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Why do I need an RRSP if I have a savings account?

Introduced by the federal government in 1957, RRSPs allow Canadians to set aside a huge chunk of their income and investments for retirement.

Aside from uncovering worries about retirement, TD’s survey also revealed that 34% of respondents were not confident in their understanding of income taxes and how investments impact their tax returns. That means this group is missing out on a chance to reduce their amount of taxable income, which could lead to less savings.

All of the interest and earnings accrued in your RRSP are completely shielded from taxes until you retire. It’s like your own private tax haven, only without all the overseas transactions and illegal activity. While you might be letting your cash grow in a high-interest savings account, RRSPs allow you to do more than deposit cash.

You can store all kinds of investments — such as stocks, bonds, mutual funds and general investment certificates — in your RRSP, where they’ll be able to grow free from taxation until you retire. And with the beauty of compound interest, your investments could grow exponentially over the next 20, 30 or 40 years, all without getting plundered by the taxman.

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When is my money taxed?

With an RRSP, you make all of your contributions with “pre-tax” dollars. You’ll pay income tax as normal but you can write off any contributions during filing season, netting you a tax credit.

I need to stress how awesome that last part is, because I feel like you weren’t listening: You put money into your RRSP, note that you’ve done so at tax time and then get the money you lost in income tax back. There’s no greater feeling than clawing money back from the government, so take advantage.

You do have to pay taxes sooner or later. In this case, it’s later, when you withdraw the funds.

But that’s the key to RRSPs. You’re only taxed on the money when you’re retired and likely in a much lower income-tax bracket than when you were part of the workforce. The result: less money to the government, more money for you to spend at the slots in Miami Beach.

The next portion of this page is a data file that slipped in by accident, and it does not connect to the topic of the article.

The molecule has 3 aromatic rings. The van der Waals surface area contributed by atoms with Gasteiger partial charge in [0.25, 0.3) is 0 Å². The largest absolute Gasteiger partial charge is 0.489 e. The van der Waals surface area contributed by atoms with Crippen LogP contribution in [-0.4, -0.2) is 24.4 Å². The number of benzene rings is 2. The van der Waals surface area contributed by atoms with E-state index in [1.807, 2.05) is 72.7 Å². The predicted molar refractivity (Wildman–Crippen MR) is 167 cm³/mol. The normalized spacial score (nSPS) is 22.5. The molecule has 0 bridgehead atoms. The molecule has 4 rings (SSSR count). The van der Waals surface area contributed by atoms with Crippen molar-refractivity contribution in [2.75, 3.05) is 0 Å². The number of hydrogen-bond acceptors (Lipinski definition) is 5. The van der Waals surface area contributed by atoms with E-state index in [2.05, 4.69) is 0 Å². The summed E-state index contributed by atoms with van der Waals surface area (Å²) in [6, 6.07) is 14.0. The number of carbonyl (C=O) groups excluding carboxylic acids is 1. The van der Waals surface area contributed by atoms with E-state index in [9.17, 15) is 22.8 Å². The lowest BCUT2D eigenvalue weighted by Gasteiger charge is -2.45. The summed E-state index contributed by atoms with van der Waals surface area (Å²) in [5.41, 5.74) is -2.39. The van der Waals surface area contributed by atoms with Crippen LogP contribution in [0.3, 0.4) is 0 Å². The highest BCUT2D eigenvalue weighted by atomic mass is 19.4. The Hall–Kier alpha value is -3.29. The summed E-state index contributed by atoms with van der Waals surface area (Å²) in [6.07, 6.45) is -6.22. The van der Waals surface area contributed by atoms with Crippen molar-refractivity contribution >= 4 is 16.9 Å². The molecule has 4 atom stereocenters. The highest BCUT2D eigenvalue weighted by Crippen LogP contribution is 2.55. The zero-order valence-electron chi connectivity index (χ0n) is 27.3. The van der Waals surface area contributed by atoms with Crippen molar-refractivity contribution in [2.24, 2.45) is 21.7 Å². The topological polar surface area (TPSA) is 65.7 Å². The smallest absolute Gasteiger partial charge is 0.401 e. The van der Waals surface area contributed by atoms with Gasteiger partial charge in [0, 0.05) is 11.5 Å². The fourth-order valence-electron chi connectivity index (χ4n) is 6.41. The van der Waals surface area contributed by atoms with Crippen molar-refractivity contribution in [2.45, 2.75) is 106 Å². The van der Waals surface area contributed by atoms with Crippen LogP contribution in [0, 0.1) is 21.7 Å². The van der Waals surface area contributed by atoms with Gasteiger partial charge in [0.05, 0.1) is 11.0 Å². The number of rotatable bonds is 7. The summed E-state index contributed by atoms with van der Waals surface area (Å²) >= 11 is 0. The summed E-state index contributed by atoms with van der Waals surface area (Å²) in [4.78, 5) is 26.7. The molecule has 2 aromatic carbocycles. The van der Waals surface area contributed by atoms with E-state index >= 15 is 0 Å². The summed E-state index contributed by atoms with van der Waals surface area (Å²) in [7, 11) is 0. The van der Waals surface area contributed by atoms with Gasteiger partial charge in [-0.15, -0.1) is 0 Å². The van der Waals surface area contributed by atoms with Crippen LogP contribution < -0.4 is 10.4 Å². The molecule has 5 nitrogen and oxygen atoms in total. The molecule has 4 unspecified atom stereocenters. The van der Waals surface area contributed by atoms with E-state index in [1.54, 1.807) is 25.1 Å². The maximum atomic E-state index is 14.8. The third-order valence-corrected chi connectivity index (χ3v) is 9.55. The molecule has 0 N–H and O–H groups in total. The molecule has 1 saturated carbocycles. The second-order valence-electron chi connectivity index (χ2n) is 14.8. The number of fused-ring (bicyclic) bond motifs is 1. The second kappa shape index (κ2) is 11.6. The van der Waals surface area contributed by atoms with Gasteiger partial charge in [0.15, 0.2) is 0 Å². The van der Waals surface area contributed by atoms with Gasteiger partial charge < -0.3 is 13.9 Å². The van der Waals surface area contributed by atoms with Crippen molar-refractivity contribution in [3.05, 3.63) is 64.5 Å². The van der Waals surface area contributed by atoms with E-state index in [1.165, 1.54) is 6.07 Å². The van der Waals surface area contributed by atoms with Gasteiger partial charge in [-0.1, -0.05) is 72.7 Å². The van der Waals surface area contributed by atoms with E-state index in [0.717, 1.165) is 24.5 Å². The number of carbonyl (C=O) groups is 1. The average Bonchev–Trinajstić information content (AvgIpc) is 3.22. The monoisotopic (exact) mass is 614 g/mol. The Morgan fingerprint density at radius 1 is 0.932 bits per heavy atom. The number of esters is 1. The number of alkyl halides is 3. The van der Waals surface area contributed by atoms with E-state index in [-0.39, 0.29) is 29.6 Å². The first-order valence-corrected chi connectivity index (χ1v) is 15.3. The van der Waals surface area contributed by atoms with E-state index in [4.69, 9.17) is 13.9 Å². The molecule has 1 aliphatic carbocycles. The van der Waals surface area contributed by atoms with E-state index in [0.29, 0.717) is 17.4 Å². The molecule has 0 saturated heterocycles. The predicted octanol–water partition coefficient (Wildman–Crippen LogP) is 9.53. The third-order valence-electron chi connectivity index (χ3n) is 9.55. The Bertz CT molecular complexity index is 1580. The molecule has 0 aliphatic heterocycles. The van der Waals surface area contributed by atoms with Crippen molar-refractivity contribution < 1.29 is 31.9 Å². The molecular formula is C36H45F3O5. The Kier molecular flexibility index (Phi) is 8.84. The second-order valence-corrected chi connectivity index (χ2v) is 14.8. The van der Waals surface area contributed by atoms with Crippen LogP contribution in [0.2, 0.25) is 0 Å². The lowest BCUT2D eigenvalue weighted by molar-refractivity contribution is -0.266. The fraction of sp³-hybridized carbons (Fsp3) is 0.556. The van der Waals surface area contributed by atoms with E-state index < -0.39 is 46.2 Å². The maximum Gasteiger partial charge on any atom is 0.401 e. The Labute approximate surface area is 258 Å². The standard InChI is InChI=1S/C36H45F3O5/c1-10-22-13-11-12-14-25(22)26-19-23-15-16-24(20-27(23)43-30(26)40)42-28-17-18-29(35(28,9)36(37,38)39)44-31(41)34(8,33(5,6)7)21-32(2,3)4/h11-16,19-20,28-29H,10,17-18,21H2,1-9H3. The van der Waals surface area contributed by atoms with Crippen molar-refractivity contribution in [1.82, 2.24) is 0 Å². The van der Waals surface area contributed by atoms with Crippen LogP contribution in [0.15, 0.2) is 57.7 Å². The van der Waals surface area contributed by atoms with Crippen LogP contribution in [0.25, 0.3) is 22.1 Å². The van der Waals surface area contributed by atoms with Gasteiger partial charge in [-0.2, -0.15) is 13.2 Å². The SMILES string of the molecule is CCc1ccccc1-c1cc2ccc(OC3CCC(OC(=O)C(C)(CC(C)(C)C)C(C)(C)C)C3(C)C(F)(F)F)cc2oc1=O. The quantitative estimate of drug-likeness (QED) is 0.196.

When can I open an RRSP?

You can start an RRSP at any age. Even minors can open one with the consent and signing authority of a parent or legal guardian. The earlier the better, really.

The only prerequisites are that the owner of the account must have an income and a social insurance number and file yearly tax returns in Canada.

You can easily open up a secure RRSP with an automated investment service like Wealthsimple.

How much can I contribute?

The limit for RRSP contributions fluctuates a little bit every year.

For 2022, the sum total you can put into an RRSP is $29,210 or 18% of your income — whichever happens to be lower. Any gains you make in an RRSP don’t count against the contribution limit, so if you’ve got the funds, go ahead and make the full contribution. The deadline for contributing for the 2022 tax year is March 1, 2023.

If you don’t happen to have a spare $29,210 lying around (most of us don't), your unused contribution room will automatically roll over. Anything you don’t add this year will increase your limit next year, the year after that and so on.